Qassem Suleimani, the man in charge of the Iranian Revolutionary Guards Corps’ external operations and one of the most effective operatives in the entire Middle East, is again going out of his way to show that he’s operating inside Iraq. In early September, official Iranian sources made a point of sharing the fact that Suleimani had been present for the crucial battle of Amerli, a city on the border of Iraq’s Kurdish, Sunni, and Shi’ite areas.
This time, Suleimani’s been photographed surrounded by Kurdish peshmerga fighters operating in Iraq.
The Kurds are on the front lines of the fight against the Islamic State, and Iran has provided fighters from Iraq’s Kurdistan Regional Government with arms and other forms of assistance.
Iran wants to appear committed Kurds for a very simple reason: they’re a handy force multiplier in teh fight against ISIS. The more fighting and dying the Kurds do against ISIS, the less of a commitment Iran itself has to make to a potential quagmire in Iraq. It’s a canny strategic calculation, and propaganda opportunities like Suleymani’s latest Iraq photo-op help to emphasise fellow-feeling between Tehran and the Kurds — as if to claim that assistance from Iran is about something more than just tactical convenience.
But Iran has its own tortured relationship with the Kurds. Ten per cent of the Iranian population is Kurdish, and in its early days, the Islamic Republic jailed and assassinated the country’s Kurdish leadership — including, most likely, the killing of the exiled head of Iran’s Kurdish Democratic Party in Paris in 1989. Iran is one of the main constraints on a future Iraqi Kurdish declaration of independence. Like Turkey, Iran is worried about what its own Kurdish minority might do if the world’s largest stateless ethnic group were stateless no more. Iran is even home to its own low-level Kurdish insurgency.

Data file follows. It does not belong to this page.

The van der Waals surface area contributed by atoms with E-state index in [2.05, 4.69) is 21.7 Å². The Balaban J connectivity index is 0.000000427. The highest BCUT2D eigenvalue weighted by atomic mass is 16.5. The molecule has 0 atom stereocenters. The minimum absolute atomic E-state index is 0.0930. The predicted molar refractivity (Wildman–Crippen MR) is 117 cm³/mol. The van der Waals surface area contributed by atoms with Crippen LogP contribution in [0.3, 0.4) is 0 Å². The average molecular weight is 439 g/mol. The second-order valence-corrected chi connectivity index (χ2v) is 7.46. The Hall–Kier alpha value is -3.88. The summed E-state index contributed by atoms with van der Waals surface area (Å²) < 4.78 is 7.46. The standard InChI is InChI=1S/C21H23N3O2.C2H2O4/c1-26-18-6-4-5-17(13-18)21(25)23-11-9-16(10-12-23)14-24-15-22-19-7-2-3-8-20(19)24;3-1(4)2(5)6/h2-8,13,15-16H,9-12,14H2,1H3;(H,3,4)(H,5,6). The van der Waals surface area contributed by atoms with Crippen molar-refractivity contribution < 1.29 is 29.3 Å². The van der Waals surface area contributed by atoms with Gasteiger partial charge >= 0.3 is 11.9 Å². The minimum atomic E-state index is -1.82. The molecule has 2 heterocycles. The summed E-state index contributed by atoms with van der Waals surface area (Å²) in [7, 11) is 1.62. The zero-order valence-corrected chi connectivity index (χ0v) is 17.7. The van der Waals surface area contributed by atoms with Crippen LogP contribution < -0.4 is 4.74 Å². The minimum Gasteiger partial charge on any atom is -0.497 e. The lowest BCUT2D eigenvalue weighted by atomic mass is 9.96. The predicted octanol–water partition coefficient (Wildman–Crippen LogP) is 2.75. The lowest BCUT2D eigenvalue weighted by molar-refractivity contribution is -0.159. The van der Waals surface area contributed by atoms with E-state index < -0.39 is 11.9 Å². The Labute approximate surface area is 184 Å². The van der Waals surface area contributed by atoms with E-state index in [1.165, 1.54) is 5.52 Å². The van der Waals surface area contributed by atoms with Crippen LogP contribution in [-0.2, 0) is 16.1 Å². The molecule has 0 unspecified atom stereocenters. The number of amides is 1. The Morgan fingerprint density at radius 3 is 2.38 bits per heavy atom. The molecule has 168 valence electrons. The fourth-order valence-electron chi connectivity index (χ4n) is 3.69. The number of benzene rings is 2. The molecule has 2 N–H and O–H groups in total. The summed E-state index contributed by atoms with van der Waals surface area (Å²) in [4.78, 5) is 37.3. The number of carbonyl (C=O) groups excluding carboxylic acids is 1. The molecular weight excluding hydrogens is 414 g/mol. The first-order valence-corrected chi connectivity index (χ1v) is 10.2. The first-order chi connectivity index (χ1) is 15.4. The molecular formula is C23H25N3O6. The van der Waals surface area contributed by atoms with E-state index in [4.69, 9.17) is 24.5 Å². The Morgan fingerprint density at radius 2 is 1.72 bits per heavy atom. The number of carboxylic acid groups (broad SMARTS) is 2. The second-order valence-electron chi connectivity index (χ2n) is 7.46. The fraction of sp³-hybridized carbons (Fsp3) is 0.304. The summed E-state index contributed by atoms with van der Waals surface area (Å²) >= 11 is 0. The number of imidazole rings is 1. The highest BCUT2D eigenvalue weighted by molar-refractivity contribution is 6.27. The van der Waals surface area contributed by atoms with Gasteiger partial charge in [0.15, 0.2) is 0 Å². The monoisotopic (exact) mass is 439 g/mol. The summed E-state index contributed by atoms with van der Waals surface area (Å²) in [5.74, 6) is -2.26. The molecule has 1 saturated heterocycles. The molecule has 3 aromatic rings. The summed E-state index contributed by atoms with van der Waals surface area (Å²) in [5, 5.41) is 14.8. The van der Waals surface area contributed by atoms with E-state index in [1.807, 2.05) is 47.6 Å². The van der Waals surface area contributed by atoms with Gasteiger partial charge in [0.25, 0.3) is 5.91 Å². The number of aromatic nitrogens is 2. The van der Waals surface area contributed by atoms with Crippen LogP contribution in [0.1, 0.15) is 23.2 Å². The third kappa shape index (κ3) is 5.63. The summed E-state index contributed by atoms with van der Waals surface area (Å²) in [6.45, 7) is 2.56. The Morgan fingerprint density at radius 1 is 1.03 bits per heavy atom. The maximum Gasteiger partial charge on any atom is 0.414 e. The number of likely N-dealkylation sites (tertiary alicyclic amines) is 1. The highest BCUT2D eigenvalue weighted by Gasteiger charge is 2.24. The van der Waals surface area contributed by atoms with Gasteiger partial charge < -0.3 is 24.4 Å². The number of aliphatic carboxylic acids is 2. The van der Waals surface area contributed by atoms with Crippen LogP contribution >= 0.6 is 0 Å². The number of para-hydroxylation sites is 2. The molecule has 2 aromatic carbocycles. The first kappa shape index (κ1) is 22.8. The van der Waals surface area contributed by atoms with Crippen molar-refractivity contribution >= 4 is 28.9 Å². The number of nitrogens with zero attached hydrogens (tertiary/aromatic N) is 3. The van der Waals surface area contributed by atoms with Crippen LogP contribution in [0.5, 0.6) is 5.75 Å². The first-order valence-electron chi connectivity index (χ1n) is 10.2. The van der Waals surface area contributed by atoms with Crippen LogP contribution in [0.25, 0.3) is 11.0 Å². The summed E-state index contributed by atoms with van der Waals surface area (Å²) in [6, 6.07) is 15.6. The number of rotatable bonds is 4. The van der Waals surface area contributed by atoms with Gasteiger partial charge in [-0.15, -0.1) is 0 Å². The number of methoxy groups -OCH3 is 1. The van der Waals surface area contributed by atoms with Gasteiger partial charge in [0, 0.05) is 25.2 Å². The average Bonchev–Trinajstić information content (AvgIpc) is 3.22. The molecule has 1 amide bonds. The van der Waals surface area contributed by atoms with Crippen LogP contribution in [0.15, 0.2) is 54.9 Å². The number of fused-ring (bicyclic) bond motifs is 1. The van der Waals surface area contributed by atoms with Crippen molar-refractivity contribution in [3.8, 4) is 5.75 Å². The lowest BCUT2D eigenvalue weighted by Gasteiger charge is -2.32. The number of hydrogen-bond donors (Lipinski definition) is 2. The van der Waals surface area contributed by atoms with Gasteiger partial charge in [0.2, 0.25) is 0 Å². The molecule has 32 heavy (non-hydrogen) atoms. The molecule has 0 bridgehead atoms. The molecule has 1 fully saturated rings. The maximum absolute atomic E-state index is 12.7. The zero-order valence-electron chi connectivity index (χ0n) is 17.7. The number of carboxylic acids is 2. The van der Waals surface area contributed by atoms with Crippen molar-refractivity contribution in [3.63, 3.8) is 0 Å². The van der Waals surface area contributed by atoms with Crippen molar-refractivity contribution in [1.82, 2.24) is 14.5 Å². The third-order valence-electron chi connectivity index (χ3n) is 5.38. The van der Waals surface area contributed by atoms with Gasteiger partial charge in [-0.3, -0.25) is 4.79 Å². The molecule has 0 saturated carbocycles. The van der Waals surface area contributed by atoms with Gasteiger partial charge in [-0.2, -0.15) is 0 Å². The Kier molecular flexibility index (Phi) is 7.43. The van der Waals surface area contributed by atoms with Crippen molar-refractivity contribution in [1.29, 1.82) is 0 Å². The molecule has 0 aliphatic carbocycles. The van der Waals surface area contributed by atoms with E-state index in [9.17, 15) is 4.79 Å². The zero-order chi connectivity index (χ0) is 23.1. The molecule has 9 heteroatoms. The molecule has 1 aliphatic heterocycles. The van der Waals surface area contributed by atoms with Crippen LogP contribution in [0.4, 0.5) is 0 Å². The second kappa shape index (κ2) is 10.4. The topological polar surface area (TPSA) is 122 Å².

But Tehran still sees the value in seeming invested in the Kurds’ well being. It gives them a partner in the trenches against ISIS. And it conceivably increases Tehran’s influence across the border while forestalling Iraqi Kurdistan’s perhaps-inevitable attempts at full independence once the ISIS threat subsides.
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